In many cases, buying an existing business can be a safer option than starting one – one with fewer risks and many benefits. Even then, the decision to hit the ground running should not be one that is made on a whim.
The clear first step is to identify your choice of industry, depending on your particular skills, your financial capabilities, and your interests. Once this decision has been made, it is best to keep an eye out and wait for the right business to be placed for sale. Do not be rushed into a choice, be it for any reason.
There are several things to consider when buying an existing business:
- Why is the previous owner selling the business?
- What are the assets and liabilities of the business?
- Is the business profitable? Does it have a sizeable customer base?
- What is the current reputation of the business? If it is bad, will you be able to build a positive reputation in a short while?
- Does the business have a future? Is there scope for expansion?
- Are all the paperwork and accounts in order?
There are several reasons why buying an existing business can be an appealing choice:
• The groundwork has already been done. You don’t have to worry about the initial start-up phase where there is too much work and too little cash flow. Hopefully, the business plans and procedures have already been finalised and working well.
• You will have an idea of the financial history and will have seen the financial statements, sales records, and other relevant documents. This means that you know what to expect, and what needs to be done.
• It might be easier to get financial backing since your business has an existing track record. If you can provide statements and figures backing you up, you might be able to get a better loan (if you are applying for one).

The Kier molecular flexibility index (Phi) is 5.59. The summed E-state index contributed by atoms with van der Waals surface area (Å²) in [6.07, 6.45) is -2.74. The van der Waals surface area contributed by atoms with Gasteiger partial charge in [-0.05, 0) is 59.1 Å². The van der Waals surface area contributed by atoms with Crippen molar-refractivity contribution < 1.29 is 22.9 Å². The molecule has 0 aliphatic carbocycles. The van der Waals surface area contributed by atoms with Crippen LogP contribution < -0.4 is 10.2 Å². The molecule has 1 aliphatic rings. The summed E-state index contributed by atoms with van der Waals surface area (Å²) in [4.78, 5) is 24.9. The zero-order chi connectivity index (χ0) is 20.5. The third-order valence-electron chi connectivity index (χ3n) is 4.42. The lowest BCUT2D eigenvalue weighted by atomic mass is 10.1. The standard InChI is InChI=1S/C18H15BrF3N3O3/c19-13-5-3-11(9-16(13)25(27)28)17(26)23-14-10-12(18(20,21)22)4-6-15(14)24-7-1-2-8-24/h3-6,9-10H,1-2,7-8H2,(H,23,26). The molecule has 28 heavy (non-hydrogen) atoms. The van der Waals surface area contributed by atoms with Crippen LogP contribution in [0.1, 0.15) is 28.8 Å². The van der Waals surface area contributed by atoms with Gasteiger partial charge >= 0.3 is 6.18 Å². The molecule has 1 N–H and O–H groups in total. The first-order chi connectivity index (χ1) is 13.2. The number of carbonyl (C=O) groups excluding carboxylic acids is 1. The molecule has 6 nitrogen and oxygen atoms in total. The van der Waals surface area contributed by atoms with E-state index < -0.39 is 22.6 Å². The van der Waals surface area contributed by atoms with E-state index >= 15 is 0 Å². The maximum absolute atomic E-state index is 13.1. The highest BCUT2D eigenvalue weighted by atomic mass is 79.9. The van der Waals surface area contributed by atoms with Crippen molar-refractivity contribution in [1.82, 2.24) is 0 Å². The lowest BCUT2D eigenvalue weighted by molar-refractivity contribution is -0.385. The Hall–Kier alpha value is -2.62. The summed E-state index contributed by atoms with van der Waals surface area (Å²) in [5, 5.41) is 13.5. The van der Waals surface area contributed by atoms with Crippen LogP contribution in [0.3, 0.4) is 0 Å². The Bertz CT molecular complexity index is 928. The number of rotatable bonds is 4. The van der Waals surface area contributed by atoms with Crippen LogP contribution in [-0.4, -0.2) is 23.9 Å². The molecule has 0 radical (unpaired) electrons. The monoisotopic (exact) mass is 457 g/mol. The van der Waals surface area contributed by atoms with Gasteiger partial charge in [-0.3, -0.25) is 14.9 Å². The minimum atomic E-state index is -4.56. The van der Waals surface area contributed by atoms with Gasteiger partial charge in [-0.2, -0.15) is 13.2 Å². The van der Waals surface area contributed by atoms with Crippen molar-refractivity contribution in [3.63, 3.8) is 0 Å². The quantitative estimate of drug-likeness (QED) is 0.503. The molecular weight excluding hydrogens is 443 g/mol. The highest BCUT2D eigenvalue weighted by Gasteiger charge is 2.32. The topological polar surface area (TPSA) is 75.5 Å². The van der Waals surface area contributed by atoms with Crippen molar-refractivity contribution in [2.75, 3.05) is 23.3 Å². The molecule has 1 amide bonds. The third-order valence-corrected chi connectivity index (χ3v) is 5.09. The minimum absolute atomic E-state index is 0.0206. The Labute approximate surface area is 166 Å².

• You are entering an existing market, with existing customers and contacts. If your business has a good reputation, you can focus your attention on not only retaining your existing customers, but also attracting new ones and improving your market share.
• You can also expect immediate cash flow, since the start-up phase where you have to build infrastructure, stock, and employees has already been completed.
The most important thing to remember is that you get exactly what you pay for. The cheaper option might not always be the best one, if you are inheriting huge business problems and negative publicity.
There will be several businesses that are being sold because they are performing badly or are not profitable. While some consider it as a challenge to rebuild and develop a business that is performing badly, it is undoubtedly a risky venture.
Often, it can be easier to start a business from scratch than it is to erase someone else’s mistakes.
• If the business has been managed poorly, you can expect a lot of baggage, in the form of poor employee morale, negative publicity, and a dwindling customer base.
• If the business is very old, you will probably have loyal customers, but you might have to put in a lot of initial investment to improve the equipment and infrastructure. The same is true if the business is underperforming.
• If the previous business relationships, contacts, business brand, and customer impressions were largely negative, it can take quite some time and a lot of effort to turn it around.
• If the business has experienced rising competition, or is part of a declining industry, a change in leadership might prove fatal.
Hidden problems and issues that are not apparent from outside can often end up taking up most of your time. To avoid this, research the business thoroughly. Talk to the employees, existing customers and other businesses in the region to get an idea of the operation of the business. One possibility is to do some anonymous investigation with the help of friends or family.
If you take the time to evaluate the risks, go over everything in detail, and take the advice of your consultants, buying an existing business can be a great option.